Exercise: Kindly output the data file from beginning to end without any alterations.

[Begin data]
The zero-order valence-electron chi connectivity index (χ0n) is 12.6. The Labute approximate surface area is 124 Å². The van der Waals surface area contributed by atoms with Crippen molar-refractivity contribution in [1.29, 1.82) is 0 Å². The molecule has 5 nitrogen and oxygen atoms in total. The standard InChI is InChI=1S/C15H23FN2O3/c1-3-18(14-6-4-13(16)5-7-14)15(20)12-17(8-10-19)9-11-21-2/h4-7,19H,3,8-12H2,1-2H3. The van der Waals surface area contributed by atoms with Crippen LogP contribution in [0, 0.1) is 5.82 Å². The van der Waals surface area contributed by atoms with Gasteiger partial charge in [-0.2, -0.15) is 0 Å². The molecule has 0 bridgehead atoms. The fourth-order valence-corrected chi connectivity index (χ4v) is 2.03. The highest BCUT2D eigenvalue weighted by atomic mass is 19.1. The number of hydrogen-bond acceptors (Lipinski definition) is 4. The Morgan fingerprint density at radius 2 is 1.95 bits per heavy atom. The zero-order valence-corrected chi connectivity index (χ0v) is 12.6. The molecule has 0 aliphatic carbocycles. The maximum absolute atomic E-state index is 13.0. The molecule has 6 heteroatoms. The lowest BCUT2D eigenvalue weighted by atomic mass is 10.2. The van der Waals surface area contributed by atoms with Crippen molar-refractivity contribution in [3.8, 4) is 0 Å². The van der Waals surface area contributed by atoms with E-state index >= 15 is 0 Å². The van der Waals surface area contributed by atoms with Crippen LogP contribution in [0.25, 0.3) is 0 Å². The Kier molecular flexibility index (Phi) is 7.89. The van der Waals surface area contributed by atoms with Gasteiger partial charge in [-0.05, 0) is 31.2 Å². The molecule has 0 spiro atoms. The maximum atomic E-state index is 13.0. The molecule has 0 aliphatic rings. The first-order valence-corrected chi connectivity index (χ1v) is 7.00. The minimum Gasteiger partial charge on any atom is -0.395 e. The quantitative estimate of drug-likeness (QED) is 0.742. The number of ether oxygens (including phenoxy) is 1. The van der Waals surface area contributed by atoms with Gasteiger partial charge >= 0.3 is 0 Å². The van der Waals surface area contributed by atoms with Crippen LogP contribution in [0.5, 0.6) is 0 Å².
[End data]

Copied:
The zero-order valence-electron chi connectivity index (χ0n) is 12.6. The Labute approximate surface area is 124 Å². The van der Waals surface area contributed by atoms with Crippen molar-refractivity contribution in [1.29, 1.82) is 0 Å². The molecule has 5 nitrogen and oxygen atoms in total. The standard InChI is InChI=1S/C15H23FN2O3/c1-3-18(14-6-4-13(16)5-7-14)15(20)12-17(8-10-19)9-11-21-2/h4-7,19H,3,8-12H2,1-2H3. The van der Waals surface area contributed by atoms with Crippen LogP contribution in [0, 0.1) is 5.82 Å². The van der Waals surface area contributed by atoms with Gasteiger partial charge in [-0.2, -0.15) is 0 Å². The molecule has 0 bridgehead atoms. The fourth-order valence-corrected chi connectivity index (χ4v) is 2.03. The highest BCUT2D eigenvalue weighted by atomic mass is 19.1. The number of hydrogen-bond acceptors (Lipinski definition) is 4. The Morgan fingerprint density at radius 2 is 1.95 bits per heavy atom. The zero-order valence-corrected chi connectivity index (χ0v) is 12.6. The molecule has 0 aliphatic carbocycles. The maximum absolute atomic E-state index is 13.0. The molecule has 6 heteroatoms. The lowest BCUT2D eigenvalue weighted by atomic mass is 10.2. The van der Waals surface area contributed by atoms with Crippen molar-refractivity contribution in [3.8, 4) is 0 Å². The van der Waals surface area contributed by atoms with E-state index >= 15 is 0 Å². The van der Waals surface area contributed by atoms with Crippen LogP contribution in [0.25, 0.3) is 0 Å². The Kier molecular flexibility index (Phi) is 7.89. The van der Waals surface area contributed by atoms with Gasteiger partial charge in [-0.05, 0) is 31.2 Å². The molecule has 0 spiro atoms. The maximum atomic E-state index is 13.0. The molecule has 0 aliphatic rings. The first-order valence-corrected chi connectivity index (χ1v) is 7.00. The minimum Gasteiger partial charge on any atom is -0.395 e. The quantitative estimate of drug-likeness (QED) is 0.742. The number of ether oxygens (including phenoxy) is 1. The van der Waals surface area contributed by atoms with Gasteiger partial charge >= 0.3 is 0 Å². The van der Waals surface area contributed by atoms with Crippen LogP contribution in [0.5, 0.6) is 0 Å².